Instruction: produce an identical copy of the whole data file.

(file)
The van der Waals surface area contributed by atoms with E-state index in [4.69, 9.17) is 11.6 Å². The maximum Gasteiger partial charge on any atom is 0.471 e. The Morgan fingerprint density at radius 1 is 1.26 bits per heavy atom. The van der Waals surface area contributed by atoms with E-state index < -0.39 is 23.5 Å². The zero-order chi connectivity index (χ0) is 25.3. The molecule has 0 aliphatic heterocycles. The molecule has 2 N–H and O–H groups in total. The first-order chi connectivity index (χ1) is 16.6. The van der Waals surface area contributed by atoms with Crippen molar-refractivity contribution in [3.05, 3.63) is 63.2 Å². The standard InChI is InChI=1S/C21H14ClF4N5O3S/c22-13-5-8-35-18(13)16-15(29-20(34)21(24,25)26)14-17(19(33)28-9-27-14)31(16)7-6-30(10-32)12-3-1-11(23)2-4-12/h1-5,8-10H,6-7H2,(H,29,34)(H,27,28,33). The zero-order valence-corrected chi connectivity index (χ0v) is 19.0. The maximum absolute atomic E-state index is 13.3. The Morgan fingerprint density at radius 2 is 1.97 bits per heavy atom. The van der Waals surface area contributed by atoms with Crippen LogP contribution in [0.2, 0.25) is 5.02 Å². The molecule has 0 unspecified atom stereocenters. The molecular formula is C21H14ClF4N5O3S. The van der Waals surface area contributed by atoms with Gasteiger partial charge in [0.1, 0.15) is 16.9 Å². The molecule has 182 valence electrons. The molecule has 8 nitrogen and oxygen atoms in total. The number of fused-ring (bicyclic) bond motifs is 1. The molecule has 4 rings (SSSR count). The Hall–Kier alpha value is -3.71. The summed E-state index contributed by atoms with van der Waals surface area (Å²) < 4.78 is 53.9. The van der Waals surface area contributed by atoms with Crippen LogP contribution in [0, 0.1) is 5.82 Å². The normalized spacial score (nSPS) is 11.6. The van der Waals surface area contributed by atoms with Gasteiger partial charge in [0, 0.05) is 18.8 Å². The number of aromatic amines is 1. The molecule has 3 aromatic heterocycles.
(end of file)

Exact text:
The van der Waals surface area contributed by atoms with E-state index in [4.69, 9.17) is 11.6 Å². The maximum Gasteiger partial charge on any atom is 0.471 e. The Morgan fingerprint density at radius 1 is 1.26 bits per heavy atom. The van der Waals surface area contributed by atoms with E-state index < -0.39 is 23.5 Å². The zero-order chi connectivity index (χ0) is 25.3. The molecule has 0 aliphatic heterocycles. The molecule has 2 N–H and O–H groups in total. The first-order chi connectivity index (χ1) is 16.6. The van der Waals surface area contributed by atoms with Crippen molar-refractivity contribution in [3.05, 3.63) is 63.2 Å². The standard InChI is InChI=1S/C21H14ClF4N5O3S/c22-13-5-8-35-18(13)16-15(29-20(34)21(24,25)26)14-17(19(33)28-9-27-14)31(16)7-6-30(10-32)12-3-1-11(23)2-4-12/h1-5,8-10H,6-7H2,(H,29,34)(H,27,28,33). The zero-order valence-corrected chi connectivity index (χ0v) is 19.0. The maximum absolute atomic E-state index is 13.3. The Morgan fingerprint density at radius 2 is 1.97 bits per heavy atom. The van der Waals surface area contributed by atoms with Crippen LogP contribution in [0.2, 0.25) is 5.02 Å². The molecule has 0 unspecified atom stereocenters. The molecular formula is C21H14ClF4N5O3S. The van der Waals surface area contributed by atoms with Gasteiger partial charge in [0.1, 0.15) is 16.9 Å². The molecule has 182 valence electrons. The molecule has 8 nitrogen and oxygen atoms in total. The number of fused-ring (bicyclic) bond motifs is 1. The molecule has 4 rings (SSSR count). The Hall–Kier alpha value is -3.71. The summed E-state index contributed by atoms with van der Waals surface area (Å²) < 4.78 is 53.9. The van der Waals surface area contributed by atoms with Crippen LogP contribution in [0, 0.1) is 5.82 Å². The normalized spacial score (nSPS) is 11.6. The van der Waals surface area contributed by atoms with Gasteiger partial charge in [0, 0.05) is 18.8 Å². The number of aromatic amines is 1. The molecule has 3 aromatic heterocycles.